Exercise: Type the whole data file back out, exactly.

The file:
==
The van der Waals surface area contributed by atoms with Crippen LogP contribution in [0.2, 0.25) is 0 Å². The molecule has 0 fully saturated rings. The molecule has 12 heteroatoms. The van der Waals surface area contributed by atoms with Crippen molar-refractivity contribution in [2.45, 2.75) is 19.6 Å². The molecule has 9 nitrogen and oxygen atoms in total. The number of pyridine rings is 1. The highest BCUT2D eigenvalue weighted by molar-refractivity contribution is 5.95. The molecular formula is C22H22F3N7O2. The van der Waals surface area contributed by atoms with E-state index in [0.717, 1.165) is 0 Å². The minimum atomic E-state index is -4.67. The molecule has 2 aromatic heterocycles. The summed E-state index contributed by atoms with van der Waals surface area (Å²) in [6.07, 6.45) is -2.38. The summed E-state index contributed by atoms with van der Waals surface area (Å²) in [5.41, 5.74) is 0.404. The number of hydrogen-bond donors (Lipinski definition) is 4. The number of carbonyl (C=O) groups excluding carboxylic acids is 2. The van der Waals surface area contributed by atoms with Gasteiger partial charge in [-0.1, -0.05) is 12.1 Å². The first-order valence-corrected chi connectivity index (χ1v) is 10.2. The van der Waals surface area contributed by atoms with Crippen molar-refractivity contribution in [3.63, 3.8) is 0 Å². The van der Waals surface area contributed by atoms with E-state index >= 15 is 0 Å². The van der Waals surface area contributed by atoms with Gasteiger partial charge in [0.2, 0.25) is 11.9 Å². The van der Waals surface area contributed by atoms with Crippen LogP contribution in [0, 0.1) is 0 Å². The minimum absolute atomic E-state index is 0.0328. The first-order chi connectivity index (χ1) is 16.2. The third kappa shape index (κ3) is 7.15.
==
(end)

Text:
The van der Waals surface area contributed by atoms with Crippen LogP contribution in [0.2, 0.25) is 0 Å². The molecule has 0 fully saturated rings. The molecule has 12 heteroatoms. The van der Waals surface area contributed by atoms with Crippen molar-refractivity contribution in [2.45, 2.75) is 19.6 Å². The molecule has 9 nitrogen and oxygen atoms in total. The number of pyridine rings is 1. The highest BCUT2D eigenvalue weighted by molar-refractivity contribution is 5.95. The molecular formula is C22H22F3N7O2. The van der Waals surface area contributed by atoms with E-state index in [0.717, 1.165) is 0 Å². The minimum atomic E-state index is -4.67. The molecule has 2 aromatic heterocycles. The summed E-state index contributed by atoms with van der Waals surface area (Å²) in [6.07, 6.45) is -2.38. The summed E-state index contributed by atoms with van der Waals surface area (Å²) in [5.41, 5.74) is 0.404. The number of hydrogen-bond donors (Lipinski definition) is 4. The number of carbonyl (C=O) groups excluding carboxylic acids is 2. The van der Waals surface area contributed by atoms with Gasteiger partial charge in [-0.1, -0.05) is 12.1 Å². The first-order valence-corrected chi connectivity index (χ1v) is 10.2. The van der Waals surface area contributed by atoms with Crippen molar-refractivity contribution in [3.63, 3.8) is 0 Å². The van der Waals surface area contributed by atoms with E-state index >= 15 is 0 Å². The van der Waals surface area contributed by atoms with Gasteiger partial charge in [0.2, 0.25) is 11.9 Å². The van der Waals surface area contributed by atoms with Crippen LogP contribution in [0, 0.1) is 0 Å². The minimum absolute atomic E-state index is 0.0328. The first-order chi connectivity index (χ1) is 16.2. The third kappa shape index (κ3) is 7.15.